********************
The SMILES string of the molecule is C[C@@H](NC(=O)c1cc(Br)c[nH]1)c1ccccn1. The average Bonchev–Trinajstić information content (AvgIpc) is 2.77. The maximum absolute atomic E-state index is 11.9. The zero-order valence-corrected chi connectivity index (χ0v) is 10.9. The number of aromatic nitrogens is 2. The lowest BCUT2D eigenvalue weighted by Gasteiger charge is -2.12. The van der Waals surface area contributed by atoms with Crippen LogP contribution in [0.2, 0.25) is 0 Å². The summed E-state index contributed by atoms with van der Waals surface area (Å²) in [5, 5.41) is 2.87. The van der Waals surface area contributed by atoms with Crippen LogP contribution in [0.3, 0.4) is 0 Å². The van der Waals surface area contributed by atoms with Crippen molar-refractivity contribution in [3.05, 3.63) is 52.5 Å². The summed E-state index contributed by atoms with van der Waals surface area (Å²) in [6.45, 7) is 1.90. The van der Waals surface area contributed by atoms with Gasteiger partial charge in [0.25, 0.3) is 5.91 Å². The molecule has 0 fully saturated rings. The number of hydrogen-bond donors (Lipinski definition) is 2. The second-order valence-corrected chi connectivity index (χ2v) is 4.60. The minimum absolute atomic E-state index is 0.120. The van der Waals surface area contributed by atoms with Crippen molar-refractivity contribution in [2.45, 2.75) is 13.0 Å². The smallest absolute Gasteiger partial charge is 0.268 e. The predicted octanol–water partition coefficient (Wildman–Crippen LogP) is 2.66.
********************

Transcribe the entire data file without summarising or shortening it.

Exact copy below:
The SMILES string of the molecule is C[C@@H](NC(=O)c1cc(Br)c[nH]1)c1ccccn1. The average Bonchev–Trinajstić information content (AvgIpc) is 2.77. The maximum absolute atomic E-state index is 11.9. The zero-order valence-corrected chi connectivity index (χ0v) is 10.9. The number of aromatic nitrogens is 2. The lowest BCUT2D eigenvalue weighted by Gasteiger charge is -2.12. The van der Waals surface area contributed by atoms with Crippen LogP contribution in [0.2, 0.25) is 0 Å². The summed E-state index contributed by atoms with van der Waals surface area (Å²) in [5, 5.41) is 2.87. The van der Waals surface area contributed by atoms with Crippen LogP contribution in [0.3, 0.4) is 0 Å². The van der Waals surface area contributed by atoms with Crippen molar-refractivity contribution in [3.05, 3.63) is 52.5 Å². The summed E-state index contributed by atoms with van der Waals surface area (Å²) in [6.45, 7) is 1.90. The van der Waals surface area contributed by atoms with Gasteiger partial charge in [0.25, 0.3) is 5.91 Å². The molecule has 0 fully saturated rings. The number of hydrogen-bond donors (Lipinski definition) is 2. The second-order valence-corrected chi connectivity index (χ2v) is 4.60. The minimum absolute atomic E-state index is 0.120. The van der Waals surface area contributed by atoms with Crippen molar-refractivity contribution in [2.45, 2.75) is 13.0 Å². The smallest absolute Gasteiger partial charge is 0.268 e. The predicted octanol–water partition coefficient (Wildman–Crippen LogP) is 2.66.